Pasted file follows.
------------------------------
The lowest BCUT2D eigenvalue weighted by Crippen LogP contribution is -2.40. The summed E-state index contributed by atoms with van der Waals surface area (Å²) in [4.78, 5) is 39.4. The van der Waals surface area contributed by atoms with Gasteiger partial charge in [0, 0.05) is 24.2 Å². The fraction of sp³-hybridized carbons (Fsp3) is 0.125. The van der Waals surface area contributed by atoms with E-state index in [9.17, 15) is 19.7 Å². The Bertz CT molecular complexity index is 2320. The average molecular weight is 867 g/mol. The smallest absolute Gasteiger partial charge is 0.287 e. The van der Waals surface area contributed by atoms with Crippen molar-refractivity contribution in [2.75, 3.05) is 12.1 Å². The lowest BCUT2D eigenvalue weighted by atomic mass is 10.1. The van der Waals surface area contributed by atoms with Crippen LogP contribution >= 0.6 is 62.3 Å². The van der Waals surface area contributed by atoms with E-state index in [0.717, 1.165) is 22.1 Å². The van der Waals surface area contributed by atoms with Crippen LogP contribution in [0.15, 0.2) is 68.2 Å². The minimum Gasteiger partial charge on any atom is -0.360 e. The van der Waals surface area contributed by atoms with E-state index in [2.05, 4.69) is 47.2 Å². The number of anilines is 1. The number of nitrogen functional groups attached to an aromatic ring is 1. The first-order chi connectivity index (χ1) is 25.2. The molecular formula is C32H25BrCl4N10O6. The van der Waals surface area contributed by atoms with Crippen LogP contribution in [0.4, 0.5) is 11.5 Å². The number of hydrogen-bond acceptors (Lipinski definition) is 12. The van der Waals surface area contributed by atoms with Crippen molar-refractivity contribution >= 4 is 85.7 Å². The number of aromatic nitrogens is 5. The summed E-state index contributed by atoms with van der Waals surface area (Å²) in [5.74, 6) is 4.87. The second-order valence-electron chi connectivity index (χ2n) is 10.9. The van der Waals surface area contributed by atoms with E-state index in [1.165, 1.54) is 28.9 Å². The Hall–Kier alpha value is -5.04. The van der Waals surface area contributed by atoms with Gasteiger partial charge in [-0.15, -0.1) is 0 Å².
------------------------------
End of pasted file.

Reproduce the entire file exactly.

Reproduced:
The lowest BCUT2D eigenvalue weighted by Crippen LogP contribution is -2.40. The summed E-state index contributed by atoms with van der Waals surface area (Å²) in [4.78, 5) is 39.4. The van der Waals surface area contributed by atoms with Gasteiger partial charge in [0, 0.05) is 24.2 Å². The fraction of sp³-hybridized carbons (Fsp3) is 0.125. The van der Waals surface area contributed by atoms with E-state index in [9.17, 15) is 19.7 Å². The Bertz CT molecular complexity index is 2320. The average molecular weight is 867 g/mol. The smallest absolute Gasteiger partial charge is 0.287 e. The van der Waals surface area contributed by atoms with Crippen molar-refractivity contribution in [2.75, 3.05) is 12.1 Å². The lowest BCUT2D eigenvalue weighted by atomic mass is 10.1. The van der Waals surface area contributed by atoms with Crippen LogP contribution >= 0.6 is 62.3 Å². The van der Waals surface area contributed by atoms with E-state index in [0.717, 1.165) is 22.1 Å². The van der Waals surface area contributed by atoms with Crippen LogP contribution in [0.15, 0.2) is 68.2 Å². The minimum Gasteiger partial charge on any atom is -0.360 e. The van der Waals surface area contributed by atoms with E-state index in [2.05, 4.69) is 47.2 Å². The number of anilines is 1. The number of nitrogen functional groups attached to an aromatic ring is 1. The first-order chi connectivity index (χ1) is 25.2. The molecular formula is C32H25BrCl4N10O6. The van der Waals surface area contributed by atoms with Crippen LogP contribution in [0.4, 0.5) is 11.5 Å². The number of hydrogen-bond acceptors (Lipinski definition) is 12. The van der Waals surface area contributed by atoms with Crippen molar-refractivity contribution >= 4 is 85.7 Å². The number of aromatic nitrogens is 5. The summed E-state index contributed by atoms with van der Waals surface area (Å²) in [5.74, 6) is 4.87. The second-order valence-electron chi connectivity index (χ2n) is 10.9. The van der Waals surface area contributed by atoms with E-state index in [1.165, 1.54) is 28.9 Å². The Hall–Kier alpha value is -5.04. The van der Waals surface area contributed by atoms with Gasteiger partial charge in [-0.15, -0.1) is 0 Å².